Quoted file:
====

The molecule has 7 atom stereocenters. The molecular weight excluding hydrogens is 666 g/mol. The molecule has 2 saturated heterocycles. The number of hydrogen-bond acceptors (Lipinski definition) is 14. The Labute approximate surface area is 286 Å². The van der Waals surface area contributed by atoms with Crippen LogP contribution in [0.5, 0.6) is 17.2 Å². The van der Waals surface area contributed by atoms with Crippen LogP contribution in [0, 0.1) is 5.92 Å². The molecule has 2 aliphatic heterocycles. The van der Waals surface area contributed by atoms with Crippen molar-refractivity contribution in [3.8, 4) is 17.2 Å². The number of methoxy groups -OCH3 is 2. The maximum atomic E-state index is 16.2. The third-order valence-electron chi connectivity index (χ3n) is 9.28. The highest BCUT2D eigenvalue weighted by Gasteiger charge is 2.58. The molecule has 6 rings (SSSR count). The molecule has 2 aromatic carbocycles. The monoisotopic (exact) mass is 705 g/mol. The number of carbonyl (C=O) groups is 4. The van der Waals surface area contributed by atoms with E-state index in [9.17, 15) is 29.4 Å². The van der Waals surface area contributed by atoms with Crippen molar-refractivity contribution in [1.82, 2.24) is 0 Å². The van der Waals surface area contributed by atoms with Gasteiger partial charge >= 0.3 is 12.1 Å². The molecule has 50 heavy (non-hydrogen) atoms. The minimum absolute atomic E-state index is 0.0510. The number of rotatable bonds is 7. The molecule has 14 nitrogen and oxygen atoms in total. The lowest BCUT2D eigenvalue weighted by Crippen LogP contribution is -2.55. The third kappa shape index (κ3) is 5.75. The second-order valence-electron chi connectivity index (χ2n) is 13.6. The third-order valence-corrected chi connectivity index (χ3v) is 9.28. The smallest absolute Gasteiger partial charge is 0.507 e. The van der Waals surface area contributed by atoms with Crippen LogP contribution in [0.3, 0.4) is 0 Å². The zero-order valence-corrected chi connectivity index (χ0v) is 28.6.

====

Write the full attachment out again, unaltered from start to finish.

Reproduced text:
The molecule has 7 atom stereocenters. The molecular weight excluding hydrogens is 666 g/mol. The molecule has 2 saturated heterocycles. The number of hydrogen-bond acceptors (Lipinski definition) is 14. The Labute approximate surface area is 286 Å². The van der Waals surface area contributed by atoms with Crippen LogP contribution in [0.5, 0.6) is 17.2 Å². The van der Waals surface area contributed by atoms with Crippen LogP contribution in [0, 0.1) is 5.92 Å². The molecule has 2 aliphatic heterocycles. The van der Waals surface area contributed by atoms with Crippen molar-refractivity contribution in [3.8, 4) is 17.2 Å². The number of methoxy groups -OCH3 is 2. The maximum atomic E-state index is 16.2. The third-order valence-electron chi connectivity index (χ3n) is 9.28. The highest BCUT2D eigenvalue weighted by Gasteiger charge is 2.58. The molecule has 6 rings (SSSR count). The molecule has 2 aromatic carbocycles. The monoisotopic (exact) mass is 705 g/mol. The number of carbonyl (C=O) groups is 4. The van der Waals surface area contributed by atoms with E-state index in [9.17, 15) is 29.4 Å². The van der Waals surface area contributed by atoms with Crippen molar-refractivity contribution in [1.82, 2.24) is 0 Å². The van der Waals surface area contributed by atoms with Gasteiger partial charge >= 0.3 is 12.1 Å². The molecule has 50 heavy (non-hydrogen) atoms. The minimum absolute atomic E-state index is 0.0510. The number of rotatable bonds is 7. The molecule has 14 nitrogen and oxygen atoms in total. The lowest BCUT2D eigenvalue weighted by Crippen LogP contribution is -2.55. The third kappa shape index (κ3) is 5.75. The second-order valence-electron chi connectivity index (χ2n) is 13.6. The third-order valence-corrected chi connectivity index (χ3v) is 9.28. The smallest absolute Gasteiger partial charge is 0.507 e. The van der Waals surface area contributed by atoms with Crippen LogP contribution in [0.3, 0.4) is 0 Å². The zero-order valence-corrected chi connectivity index (χ0v) is 28.6.